6. Here is an email that I got from Dave today about the mysterious switching polarization. I kind of understand it ... Gobble! BTW, Terry, I am trying out various combinations of 900 mhz antennas to see which ones work best. I'm going to start another thread with this information once I get results. I am still leaning towards using Helixes though ... --------------------------------------------------------- I've been thinking about what you were told and what your friend related to you about circular polarization changing. In essence it does not. The article may have been referring to the Oscar VII satellite which has a canted turnstile antenna system on it for a 2M downlink. In this case the satellite antenna would have exhibited circular polarization - left, right indifferent, not important. This satellite spun on its "Z" axis in order to keep all the solar cells illuminated equally.This was accomplished using two methods; a black on one side white on the other carpenters tape 10M dipole and by magnetically stabilizing the spacecraft using a bar magnet aligned with the "Z" axis. The satellite was sun synchronous. The canted turnstile elements (monopoles) protruded 45° out of the bottom or "Y" axis of the spacecraft. After launch and in a couple of week the spacecraft aligned itself with the magnetic lines of force of the Earth. At the poles it would tumble according to simple laws of astromagnetics. Now,on the polarization of the canted turnstile. The spacecraft was going to be turning on its "X" axis. If looking at the spacecraft coming toward a receiving station the polarization could be RHCP or LHCP it didn't matter. Upon going away from a receiving station the polarization would yes, appear to have shifted by 180° and this is why we all used two antennas to receive the down link - one RHCP and one LHCP or one antenna on which we were able to shift the polarization (be it circular) by 180°. It all came back to me in a blinding flash. We designed and built that spacecraft to have an active life of 8 years. It lasted more than that and when it finally died it came back to life 27 years later. If you have a way of checking the Keplarian Element or "Keps" you will see listed once 'again' the effimerides for AO-7. This satellite was a special case (an exercise in astrophysics) where dual circular polarization at the ground station was required to have complete horizon to horizon reception of this 'bird'. We don't do things that way any more. If playing with the satellites it is always good to be ale to switch polarization as some things can happen that without the ability to switch one can be locked out. Sorry, but my instant recall isn't what it used to be. Regards, Dave...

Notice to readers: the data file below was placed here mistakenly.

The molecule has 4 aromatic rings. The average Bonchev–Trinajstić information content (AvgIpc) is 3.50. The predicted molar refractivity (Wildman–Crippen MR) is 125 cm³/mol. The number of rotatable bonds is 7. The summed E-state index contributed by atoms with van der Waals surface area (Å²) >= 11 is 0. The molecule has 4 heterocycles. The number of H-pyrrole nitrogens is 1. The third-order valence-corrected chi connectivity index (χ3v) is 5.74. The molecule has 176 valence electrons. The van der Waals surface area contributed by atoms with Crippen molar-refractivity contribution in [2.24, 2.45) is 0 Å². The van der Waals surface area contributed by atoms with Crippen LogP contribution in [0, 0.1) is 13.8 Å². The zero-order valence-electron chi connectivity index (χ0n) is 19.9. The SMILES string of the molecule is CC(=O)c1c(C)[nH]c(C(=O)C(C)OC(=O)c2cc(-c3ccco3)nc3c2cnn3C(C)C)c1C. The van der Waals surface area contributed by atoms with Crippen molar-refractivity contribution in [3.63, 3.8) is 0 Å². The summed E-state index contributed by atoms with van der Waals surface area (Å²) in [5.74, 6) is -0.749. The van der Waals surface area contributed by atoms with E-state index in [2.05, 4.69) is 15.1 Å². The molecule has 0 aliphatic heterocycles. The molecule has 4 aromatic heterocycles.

7. OK, so here is an update from the Antenna Turkey. (BTW, Mr. RC-CAM I flapped my arms around on Thanksgiving day trying your polarization experinment until my wife threatened to put me in the oven and serve me for diner.) Also, before I get into this arcane, tedious, and probabally marginally useful technical communicade, I must say that it only goes to show that even the experts don't agree as to what is going on with Antennas. So, if they can't agree, we are all probabally doomed to long and painful conversations about the relative merits of different antenna configurations. Anyway, I finally spoke with Dave over at the Olde Antenna Labs. His short answer was "Whoever wrote that must be smoking something." (His words, not mine.) I forwarded him a copy of the ARRL references, and we tried to look it up. Unfortunately, he only had the 20th version of the Antenna Handbook. Most of the section is the same, but we couldn't find the following in the 20th edition: So perhaps it was omitted in the most recent update because it was in error. Dave also felt strongly on theoretical grounds that it could not be accurate. He said that the only time he knew that polarization handedness changed was on moon bounce Radio experinments. (This is when they emit a pulse from the earth and then listen for it to bounce back from the moon.) He said in moon bounce experinments, it does happen that a certain handed polarized pulse would come back from the moon with the other handedness. He said that for hitting certain passively reflected satellites, ie - Sputnik, that the bounce handedness would come back different. However, for any originally handed circularly polarized transmit antenna, ie - those on normal satellites, it would show up on the ground the same way it was emitted. This is true, regardless of how the satellite is oriented. (Thus, we don't have to flap our arms anymore.) To help lend credence to his view he said he had used satellite links 10,000+ times and not had to switch between left and right hand circularly polarized antennas as the Satellite moved overhead. Dave also said he was on the antenna design comittee for the recently retired OSCAR Amateur satellite and personally knew most of the authors who wrote the Satellite section of the 20th edition of the Antenna Handbook. He said that if we could provide a list of the authors, he said he would try and contact them personally and find what was going on. Thats all for now ... Antenna Turkey, signing off ... Gobble, Gobble, Gobble